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Modelling the Geographical Origin of Rice Cultivation in Asia Using the Rice Archaeological Database.

Silva F, Stevens CJ, Weisskopf A, Castillo C, Qin L, Bevan A, Fuller DQ - PLoS ONE (2015)

Bottom Line: We have compiled an extensive database of archaeological evidence for rice across Asia, including 400 sites from mainland East Asia, Southeast Asia and South Asia.This dataset is used to compare several models for the geographical origins of rice cultivation and infer the most likely region(s) for its origins and subsequent outward diffusion.The model that best fits all available archaeological evidence is a dual origin model with two centres for the cultivation and dispersal of rice focused on the Middle Yangtze and the Lower Yangtze valleys.

View Article: PubMed Central - PubMed

Affiliation: University College London, Institute of Archaeology, London, United Kingdom.

ABSTRACT
We have compiled an extensive database of archaeological evidence for rice across Asia, including 400 sites from mainland East Asia, Southeast Asia and South Asia. This dataset is used to compare several models for the geographical origins of rice cultivation and infer the most likely region(s) for its origins and subsequent outward diffusion. The approach is based on regression modelling wherein goodness of fit is obtained from power law quantile regressions of the archaeologically inferred age versus a least-cost distance from the putative origin(s). The Fast Marching method is used to estimate the least-cost distances based on simple geographical features. The origin region that best fits the archaeobotanical data is also compared to other hypothetical geographical origins derived from the literature, including from genetics, archaeology and historical linguistics. The model that best fits all available archaeological evidence is a dual origin model with two centres for the cultivation and dispersal of rice focused on the Middle Yangtze and the Lower Yangtze valleys.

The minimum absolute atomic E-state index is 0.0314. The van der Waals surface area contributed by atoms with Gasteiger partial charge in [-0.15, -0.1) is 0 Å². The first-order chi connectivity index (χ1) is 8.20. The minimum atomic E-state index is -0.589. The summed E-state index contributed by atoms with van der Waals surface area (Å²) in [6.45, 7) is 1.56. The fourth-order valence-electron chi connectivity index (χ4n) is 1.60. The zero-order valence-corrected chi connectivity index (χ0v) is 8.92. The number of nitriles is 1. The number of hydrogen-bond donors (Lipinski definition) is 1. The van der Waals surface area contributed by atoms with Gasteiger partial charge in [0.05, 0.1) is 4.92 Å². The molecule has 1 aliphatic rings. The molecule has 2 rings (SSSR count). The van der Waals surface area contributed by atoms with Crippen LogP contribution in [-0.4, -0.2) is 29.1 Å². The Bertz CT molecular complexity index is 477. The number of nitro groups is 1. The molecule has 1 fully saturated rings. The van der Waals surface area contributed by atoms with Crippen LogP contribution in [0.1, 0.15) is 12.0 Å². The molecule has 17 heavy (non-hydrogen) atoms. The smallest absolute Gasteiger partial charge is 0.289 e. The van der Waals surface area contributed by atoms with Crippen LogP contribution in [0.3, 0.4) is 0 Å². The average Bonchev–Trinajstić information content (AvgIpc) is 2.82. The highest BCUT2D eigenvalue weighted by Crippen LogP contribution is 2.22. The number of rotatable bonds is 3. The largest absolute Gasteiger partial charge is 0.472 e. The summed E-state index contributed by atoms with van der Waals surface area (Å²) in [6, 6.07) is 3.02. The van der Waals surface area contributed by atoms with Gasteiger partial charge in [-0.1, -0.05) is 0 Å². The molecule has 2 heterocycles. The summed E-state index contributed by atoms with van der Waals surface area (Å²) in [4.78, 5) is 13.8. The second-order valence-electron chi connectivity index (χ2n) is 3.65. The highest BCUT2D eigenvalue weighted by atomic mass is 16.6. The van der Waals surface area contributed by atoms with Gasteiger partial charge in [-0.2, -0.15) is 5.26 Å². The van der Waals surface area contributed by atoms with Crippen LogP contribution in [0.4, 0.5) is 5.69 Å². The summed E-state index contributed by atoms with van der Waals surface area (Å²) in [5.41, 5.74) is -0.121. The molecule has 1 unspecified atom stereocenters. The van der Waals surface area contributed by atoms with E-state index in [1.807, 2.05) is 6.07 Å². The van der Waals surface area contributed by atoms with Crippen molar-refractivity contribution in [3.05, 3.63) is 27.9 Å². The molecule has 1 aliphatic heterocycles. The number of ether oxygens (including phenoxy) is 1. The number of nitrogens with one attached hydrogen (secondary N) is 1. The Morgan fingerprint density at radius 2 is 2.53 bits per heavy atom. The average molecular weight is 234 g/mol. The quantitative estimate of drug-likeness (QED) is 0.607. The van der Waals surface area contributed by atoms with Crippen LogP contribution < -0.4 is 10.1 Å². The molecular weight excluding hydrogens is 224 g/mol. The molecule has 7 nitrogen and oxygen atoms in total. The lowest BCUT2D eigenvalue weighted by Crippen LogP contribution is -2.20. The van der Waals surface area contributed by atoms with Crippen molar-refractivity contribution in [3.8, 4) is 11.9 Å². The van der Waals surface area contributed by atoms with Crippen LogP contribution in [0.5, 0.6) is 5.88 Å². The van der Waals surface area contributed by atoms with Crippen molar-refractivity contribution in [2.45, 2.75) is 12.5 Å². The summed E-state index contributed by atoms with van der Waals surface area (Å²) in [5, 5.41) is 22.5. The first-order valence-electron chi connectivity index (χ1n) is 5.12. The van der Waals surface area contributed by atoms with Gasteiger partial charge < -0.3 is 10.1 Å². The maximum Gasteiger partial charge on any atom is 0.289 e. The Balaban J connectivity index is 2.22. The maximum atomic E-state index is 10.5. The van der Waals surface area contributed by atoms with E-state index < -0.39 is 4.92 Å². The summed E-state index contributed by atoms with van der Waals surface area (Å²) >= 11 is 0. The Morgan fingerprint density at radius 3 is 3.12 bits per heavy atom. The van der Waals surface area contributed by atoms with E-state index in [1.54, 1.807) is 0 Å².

No MeSH data available.


Related in: MedlinePlus

Number of times the real dispersal source was selected by different fitness indices over a range of underlying correlation coefficients.The R2adj curve (in yellow) is exactly the same, and therefore hidden behind, the AIC OLS curve (in black).
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pone.0137024.g003: Number of times the real dispersal source was selected by different fitness indices over a range of underlying correlation coefficients.The R2adj curve (in yellow) is exactly the same, and therefore hidden behind, the AIC OLS curve (in black).

Mentions: A comparison of the efficiency of each index, where the frequency with which each index picked the real source, is shown, for varying levels of noise in the dataset (represented by the correlation coefficient in the horizontal axis), in Fig 3. A correlation coefficient close to zero means that the dataset has high levels of noise and is heteroscedastic. This figure is in every way similar for both the linear and log-log/power law dispersal scenarios.